Bloggers: Optimize Your Photos

Not all blogs have images every day, but increasingly readers expect to see pictures. If you have a hired blogger, he or she probably takes care of that for you (we do), but if you’re responsible for your own blog, Facebook page, or other place to post pictures, then you have to come up with new images every day.

This can be time consuming and/or expensive.

Essentially, you can take pictures for your blog yourself (more advice on that at Taking Pictures for Your Blog), you can find them for free at sites which allow you to use their pictures for free, or you can buy them. Find a list of such places at Where Should You Get Pictures for Your Website?

Once you have a photo, you’ll generally need to resize and optimize it before you use it.

Take the opportunity to get multiple images from one photo. Pictures you take with a digital camera, or large size photos you download from stock photo sources, are big enough that you can crop small pieces out. The image in the example above is a very small part of the photo. Crop the background and resize it for a landscape photo. I also flipped it horizontally to get a different look.

Narrow in on a detail and you can get a picture like the one below. I also straightened the water in this shot. You can tell, if you look closely, that this is the same rock that you can see in the shot above, in the lower right hand corner. If I use these two images on different occasions, chances are no one will realize that they’re from the same photo.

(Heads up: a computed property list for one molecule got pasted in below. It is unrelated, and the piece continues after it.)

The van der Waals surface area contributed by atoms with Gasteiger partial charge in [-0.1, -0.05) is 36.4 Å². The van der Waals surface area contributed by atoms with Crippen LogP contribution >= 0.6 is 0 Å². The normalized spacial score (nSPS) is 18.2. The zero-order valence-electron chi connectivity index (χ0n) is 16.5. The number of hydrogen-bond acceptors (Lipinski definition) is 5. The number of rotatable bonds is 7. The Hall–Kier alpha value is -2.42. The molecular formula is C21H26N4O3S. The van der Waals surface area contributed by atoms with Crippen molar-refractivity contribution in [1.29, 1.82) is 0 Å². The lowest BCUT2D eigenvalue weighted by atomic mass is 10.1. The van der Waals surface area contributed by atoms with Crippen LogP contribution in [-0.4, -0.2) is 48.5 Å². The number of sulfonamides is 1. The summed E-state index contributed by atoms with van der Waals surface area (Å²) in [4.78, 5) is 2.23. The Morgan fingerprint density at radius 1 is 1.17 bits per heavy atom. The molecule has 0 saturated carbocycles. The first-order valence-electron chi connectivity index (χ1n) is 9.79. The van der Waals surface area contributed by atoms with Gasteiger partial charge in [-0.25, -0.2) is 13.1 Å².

Here’s another little piece of the picture — it’ll make a good picture for an article on climbing or something that suggests rugged terrain.

Here a shot of just the trees (flipped horizontally) gives a general background feel.

I hope this gives you some inspiration for using photos a lot of times. Crop, skew, and flip your shots and you’ll get different looks. Changing colors can also extend the usefulness of a single shot — not outdoor shots, usually, though we could turn the water in this photograph more blue and achieve an apparent change of geography, but objects can change colors and be reused.

One image can go a long way if you put in a little time time with your photo editor. For this example, I did it all with Microsoft Paint, which comes installed on most PCs; Adobe Photoshop  will give you lots more options.






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